Effects of nitrogen fertilization rate, stockpiling initiation date, and harvest date on canopy height and dry matter yield of autumn-stockpiled bermudagrass

Scarbrough, D.A.; Coblentz, W.K.; Coffey, K.P.; Harrison, K.F.; Smith, T.F.; Hubbell, D.S.; Humphry, J.B.; Johnson, Z.B.; Turner, J.E.

Agronomy Journal 96(2): 538-546


ISSN/ISBN: 0002-1962
Accession: 070572198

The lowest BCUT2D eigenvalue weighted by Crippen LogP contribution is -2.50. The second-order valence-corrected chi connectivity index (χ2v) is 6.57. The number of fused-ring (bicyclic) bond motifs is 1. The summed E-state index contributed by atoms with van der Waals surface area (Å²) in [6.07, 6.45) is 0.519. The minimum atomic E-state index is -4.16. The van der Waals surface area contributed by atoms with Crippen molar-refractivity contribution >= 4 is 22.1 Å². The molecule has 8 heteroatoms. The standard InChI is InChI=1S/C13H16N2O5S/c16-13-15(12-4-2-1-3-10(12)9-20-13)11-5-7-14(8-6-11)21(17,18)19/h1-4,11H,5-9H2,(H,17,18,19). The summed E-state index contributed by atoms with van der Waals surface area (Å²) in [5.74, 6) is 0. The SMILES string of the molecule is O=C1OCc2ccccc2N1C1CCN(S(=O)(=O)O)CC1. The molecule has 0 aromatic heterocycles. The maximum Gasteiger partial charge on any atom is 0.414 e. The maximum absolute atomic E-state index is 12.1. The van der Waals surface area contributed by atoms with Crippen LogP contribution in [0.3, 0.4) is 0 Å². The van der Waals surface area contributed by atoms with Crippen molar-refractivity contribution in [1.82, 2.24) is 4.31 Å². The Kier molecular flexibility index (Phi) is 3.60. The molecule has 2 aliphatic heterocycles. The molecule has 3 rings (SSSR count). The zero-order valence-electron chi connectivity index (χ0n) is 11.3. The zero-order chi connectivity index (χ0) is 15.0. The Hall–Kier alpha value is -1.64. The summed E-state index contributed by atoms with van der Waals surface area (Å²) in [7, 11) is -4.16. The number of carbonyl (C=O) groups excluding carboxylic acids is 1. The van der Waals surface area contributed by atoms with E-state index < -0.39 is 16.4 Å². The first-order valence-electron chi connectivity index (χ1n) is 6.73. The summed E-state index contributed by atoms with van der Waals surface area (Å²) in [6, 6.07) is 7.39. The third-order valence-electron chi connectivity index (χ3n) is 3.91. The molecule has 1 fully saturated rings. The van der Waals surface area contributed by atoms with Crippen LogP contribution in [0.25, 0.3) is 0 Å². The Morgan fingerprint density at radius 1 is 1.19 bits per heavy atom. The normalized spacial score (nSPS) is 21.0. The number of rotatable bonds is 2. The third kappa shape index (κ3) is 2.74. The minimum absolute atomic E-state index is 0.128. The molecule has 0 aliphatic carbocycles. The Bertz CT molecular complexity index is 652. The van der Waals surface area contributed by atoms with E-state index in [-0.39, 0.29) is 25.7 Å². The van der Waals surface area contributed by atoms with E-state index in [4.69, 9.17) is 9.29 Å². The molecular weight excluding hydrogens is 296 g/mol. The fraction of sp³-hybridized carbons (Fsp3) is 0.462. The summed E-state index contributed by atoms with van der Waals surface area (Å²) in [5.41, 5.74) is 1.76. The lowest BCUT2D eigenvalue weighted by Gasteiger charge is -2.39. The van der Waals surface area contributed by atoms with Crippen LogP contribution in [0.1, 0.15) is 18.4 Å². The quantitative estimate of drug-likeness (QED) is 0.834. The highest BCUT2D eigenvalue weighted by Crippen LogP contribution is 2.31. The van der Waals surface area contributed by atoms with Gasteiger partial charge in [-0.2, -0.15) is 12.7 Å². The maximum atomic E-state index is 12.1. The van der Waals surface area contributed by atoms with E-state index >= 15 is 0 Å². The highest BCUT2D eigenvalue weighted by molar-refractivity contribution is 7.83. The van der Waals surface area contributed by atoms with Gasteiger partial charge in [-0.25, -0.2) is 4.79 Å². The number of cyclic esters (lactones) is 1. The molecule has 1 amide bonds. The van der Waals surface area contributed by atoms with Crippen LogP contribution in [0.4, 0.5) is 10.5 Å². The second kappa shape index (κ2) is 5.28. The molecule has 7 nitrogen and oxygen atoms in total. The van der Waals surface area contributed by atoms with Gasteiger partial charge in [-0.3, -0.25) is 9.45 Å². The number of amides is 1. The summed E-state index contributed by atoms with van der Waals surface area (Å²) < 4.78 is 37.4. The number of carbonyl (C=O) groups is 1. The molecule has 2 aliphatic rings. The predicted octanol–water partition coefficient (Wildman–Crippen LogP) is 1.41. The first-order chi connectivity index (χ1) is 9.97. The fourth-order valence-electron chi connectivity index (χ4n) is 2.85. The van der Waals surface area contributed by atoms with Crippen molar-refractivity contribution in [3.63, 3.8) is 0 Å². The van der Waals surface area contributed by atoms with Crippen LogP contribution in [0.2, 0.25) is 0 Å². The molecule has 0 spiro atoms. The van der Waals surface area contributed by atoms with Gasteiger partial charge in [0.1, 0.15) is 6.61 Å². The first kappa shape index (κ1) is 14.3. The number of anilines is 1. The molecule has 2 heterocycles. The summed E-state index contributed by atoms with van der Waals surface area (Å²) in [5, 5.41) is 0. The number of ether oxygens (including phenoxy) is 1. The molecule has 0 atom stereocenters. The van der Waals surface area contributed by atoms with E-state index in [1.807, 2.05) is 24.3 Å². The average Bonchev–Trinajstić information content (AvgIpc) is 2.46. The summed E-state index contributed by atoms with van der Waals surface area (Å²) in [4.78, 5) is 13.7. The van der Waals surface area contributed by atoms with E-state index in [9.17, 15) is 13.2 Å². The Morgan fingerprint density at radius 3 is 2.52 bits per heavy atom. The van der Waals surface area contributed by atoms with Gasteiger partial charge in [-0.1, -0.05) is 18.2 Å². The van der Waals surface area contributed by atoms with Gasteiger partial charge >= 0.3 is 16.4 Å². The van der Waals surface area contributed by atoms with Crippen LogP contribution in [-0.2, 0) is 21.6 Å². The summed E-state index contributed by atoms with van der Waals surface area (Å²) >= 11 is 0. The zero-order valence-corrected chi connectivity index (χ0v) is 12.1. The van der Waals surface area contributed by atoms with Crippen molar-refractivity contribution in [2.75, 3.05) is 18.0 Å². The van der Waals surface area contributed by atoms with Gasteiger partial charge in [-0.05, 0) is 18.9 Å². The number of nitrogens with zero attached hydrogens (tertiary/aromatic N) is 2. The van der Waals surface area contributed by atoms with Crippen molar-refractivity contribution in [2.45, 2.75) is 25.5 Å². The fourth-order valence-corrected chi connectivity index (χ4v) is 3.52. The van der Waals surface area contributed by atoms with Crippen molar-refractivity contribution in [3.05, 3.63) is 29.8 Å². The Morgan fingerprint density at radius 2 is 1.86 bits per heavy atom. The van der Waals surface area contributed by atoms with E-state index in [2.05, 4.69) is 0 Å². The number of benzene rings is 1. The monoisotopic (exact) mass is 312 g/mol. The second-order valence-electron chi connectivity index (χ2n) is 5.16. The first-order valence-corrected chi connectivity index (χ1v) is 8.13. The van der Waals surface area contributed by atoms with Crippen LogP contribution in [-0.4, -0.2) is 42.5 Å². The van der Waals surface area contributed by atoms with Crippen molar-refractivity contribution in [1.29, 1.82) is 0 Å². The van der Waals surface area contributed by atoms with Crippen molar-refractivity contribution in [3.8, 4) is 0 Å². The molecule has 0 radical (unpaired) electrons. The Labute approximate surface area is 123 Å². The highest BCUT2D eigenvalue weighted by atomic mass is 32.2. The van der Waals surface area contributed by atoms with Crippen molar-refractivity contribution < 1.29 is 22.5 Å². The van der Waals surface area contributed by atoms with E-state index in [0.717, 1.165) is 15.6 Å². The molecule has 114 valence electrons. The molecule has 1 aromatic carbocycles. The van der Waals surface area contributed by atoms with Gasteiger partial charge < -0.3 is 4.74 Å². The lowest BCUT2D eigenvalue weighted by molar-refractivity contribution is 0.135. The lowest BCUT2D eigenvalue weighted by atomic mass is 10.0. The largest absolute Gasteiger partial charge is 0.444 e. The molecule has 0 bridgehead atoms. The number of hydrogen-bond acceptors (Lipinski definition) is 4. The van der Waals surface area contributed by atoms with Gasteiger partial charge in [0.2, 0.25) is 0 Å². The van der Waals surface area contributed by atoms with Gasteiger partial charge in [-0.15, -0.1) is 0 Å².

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Autumn stockpiling is a management technique in which forage is allowed to accumulate throughout the late summer and early fall for subsequent grazing throughout the late fall and winter. Well-established stands of common and 'Tifton 44' bermudagrass [Cynodon dactylon (L.) Pers.] located at Fayetteville and Batesville, AR, respectively, were chosen to evaluate the effects of stockpiling initiation date (August or September) and N fertilization rate (0, 37, 74, or Ill kg N ha(-1)) on the canopy height and dry matter (DM) yield potential of autumn-stockpiled bermudagrass forage. Within year, DM yield increased linearly (P less than or equal to 0.008) with N fertilization rate at Fayetteville in 2001 and in Batesville during both years. For August initiation dates, DM yield declined linearly (P less than or equal to 0.007) with harvest date at both sites during both years; however, cubic responses (P less than or equal to 0.024) also were observed at both sites in 2000 but not (P greater than or equal to 0.076) in 2001. For September initiation dates, DM yield exhibited less consistent patterns over harvest dates, but responses were cubic (P less than or equal to 0.053) over time for all four site-years. Tests of homogeneity for regressions of DM yield on canopy height for individual site-years indicated there were differences for the intercepts (P < 0.001) and linear coefficients (P < 0.001) and a tendency for the quadratic coefficients (P = 0.063) to differ. Quadratic equations are not suitable for producer use; therefore, a combined linear model for all data (N = 512) was determined, Y = 146X - 838 (P < 0.001; r(2) = 0.762), which may address the need for a quick estimator of available forage.